Daily Fishing and Outdoor Report
Thursday, March 17, 2011:
I realize not everyone is into the woods quite to the degree I am. Even outdoorsy anglers aren’t always that tuned into the outback, even though they live and breathe the water and fishing there-upon. Still, I just can’t let a woods day like this one go by without giving it a huge thumb’s up – and some plaudits.
It was just super in the portion of Pinelands where I hung out a goodly chunk of the late-afternoon and toward the darkness. The air temps among the laurels, pines and holly bushes were feeling so user-friendly I almost don’t want to see the heat begin to seep in, as early as tomorrow – but not lasting overly long.
I know we’re only talking 70 or so but when you get inside the woods, out of the wind, then get down to biking, running, trail-blazing or archeo-digging – all of which I’m prone to do on any fine day – a late-winter 70 actually gets a tad too toasty when factoring in how adjusted the body is to the recent cold.
Still, I ain’t complaining whatsoever. And neither are the frogs. As suspected, this super rainy stretch and, now, warm air, has created a mating environment that has the amphibians jumping and shouting for Joy, or Jade or Janet or …
If you’ve been in the midst of a spring peeper mating call onslaught, you know the serious sound factor when they all get crankin’ at once. -- I’m not talking just listening from the road or while standing in the backyard. Try sporting some waders and traipsing into the spring peeper calling epicenter. It can easily reach the endurance threshold for human ears. It’s not so much the sheer volume of the male frogs calling at once but the penetrating pitch, meant to cover great distances and wow the ladies – a couple counties away! Perfected over literally millions of years of evolution, that pitch contains what might be called a “throw” factor, which maximizes the call’s travel. When it hits a nearby human ear, it seemingly tries to go through the brain and out the other ear, like an acoustic X-ray.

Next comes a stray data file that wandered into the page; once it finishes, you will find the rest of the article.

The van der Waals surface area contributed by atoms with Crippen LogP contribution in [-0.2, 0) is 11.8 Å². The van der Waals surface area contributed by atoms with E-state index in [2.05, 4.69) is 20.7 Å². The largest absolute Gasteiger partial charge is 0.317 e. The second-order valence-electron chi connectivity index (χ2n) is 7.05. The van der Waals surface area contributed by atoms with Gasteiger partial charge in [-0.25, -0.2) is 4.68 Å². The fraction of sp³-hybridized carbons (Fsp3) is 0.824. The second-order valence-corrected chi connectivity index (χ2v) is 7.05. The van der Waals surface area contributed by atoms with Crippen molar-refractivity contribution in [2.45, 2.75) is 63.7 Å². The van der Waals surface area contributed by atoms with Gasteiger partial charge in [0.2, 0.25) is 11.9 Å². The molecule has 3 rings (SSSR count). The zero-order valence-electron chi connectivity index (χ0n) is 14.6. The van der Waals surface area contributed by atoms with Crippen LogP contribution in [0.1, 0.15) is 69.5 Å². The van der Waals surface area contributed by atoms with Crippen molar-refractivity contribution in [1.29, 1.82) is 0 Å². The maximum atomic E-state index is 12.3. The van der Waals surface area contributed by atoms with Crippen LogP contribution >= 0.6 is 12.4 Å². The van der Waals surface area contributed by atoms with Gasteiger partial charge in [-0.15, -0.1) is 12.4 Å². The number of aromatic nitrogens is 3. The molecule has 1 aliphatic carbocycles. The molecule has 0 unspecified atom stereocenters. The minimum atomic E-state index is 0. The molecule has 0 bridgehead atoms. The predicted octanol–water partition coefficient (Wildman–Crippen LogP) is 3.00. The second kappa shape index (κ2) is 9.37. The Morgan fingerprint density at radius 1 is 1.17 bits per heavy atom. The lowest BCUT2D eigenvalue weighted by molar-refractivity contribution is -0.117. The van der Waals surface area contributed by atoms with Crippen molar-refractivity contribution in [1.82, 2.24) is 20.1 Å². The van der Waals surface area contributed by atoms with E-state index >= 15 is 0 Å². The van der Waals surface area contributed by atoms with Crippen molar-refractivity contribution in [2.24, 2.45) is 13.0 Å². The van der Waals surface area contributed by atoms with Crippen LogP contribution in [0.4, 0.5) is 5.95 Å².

There are some toads, particularly one we call Scaphiopodidae (common name, spadefoot toad) that hits a pitch so penetrating to the human ear that it is virtually impossible to be among a load of them without ear plugs, as I found out the hard way. The noise is at first mildly annoying to the human ear, then it does a weird thing: It starts to hit the middle ear (balance center) and can actually cause dizziness and disorientation. That effect is of course enhanced by the fact they only call in the dark of night, which has its own discombobulating effect. I honestly got in a spot of disorientation trouble once while doing a spadefoot toad count by myself near bass River State Forest, not far from Lake Absegami. The dizzying sound onslaught was a tad amusing at first, until I began having trouble getting back to a nearby road, less than 50 yards away. I would go a short way and need to stop and cover my ears to reorient myself. Finally, I just made a huge racket, yelling and splashing, which turned off a goodly number of toads near me. When I took a couple scientists back there, I all but dared them to go bare eared. I kept earplugs at the ready. They lasted about 60 seconds.
LBI SURF CLASSIC UPDATE: At the latest meeting, the committee discussed, at length, any options to avoiding drastic reductions in bluefish prizes. I don’t want to jump the gun and say the bluefish prizes will be reinstated but, for the many folks disturbed by that proposition, please realize efforts are being made to avoid decreasing Classic money prizes. On the up side, the participating shops will be covering the cost of decals, which had also been on the chopping block.
Personally, I’d like to see a stop in the decline in participants -- and even spike it upward. That’s not to say the 790-ish count from last year was shabby. But, only a mere 50 more entrants this year would sure help things along. I hope to hype the event through the media. Maybe some of you folks can get that former entrants to sign up again – and bring in some new faces.
By the by, the hat thing has been such an issue – namely, by those who entered late last year and couldn’t get the very desirable hats – that we must increase the number we buy to make absolutely certain all contestants get one. Yes, that’s an added expense but one that needs to be covered to avoid driving away contestants who don’t get one. The sponsorship angle now seems to be essential.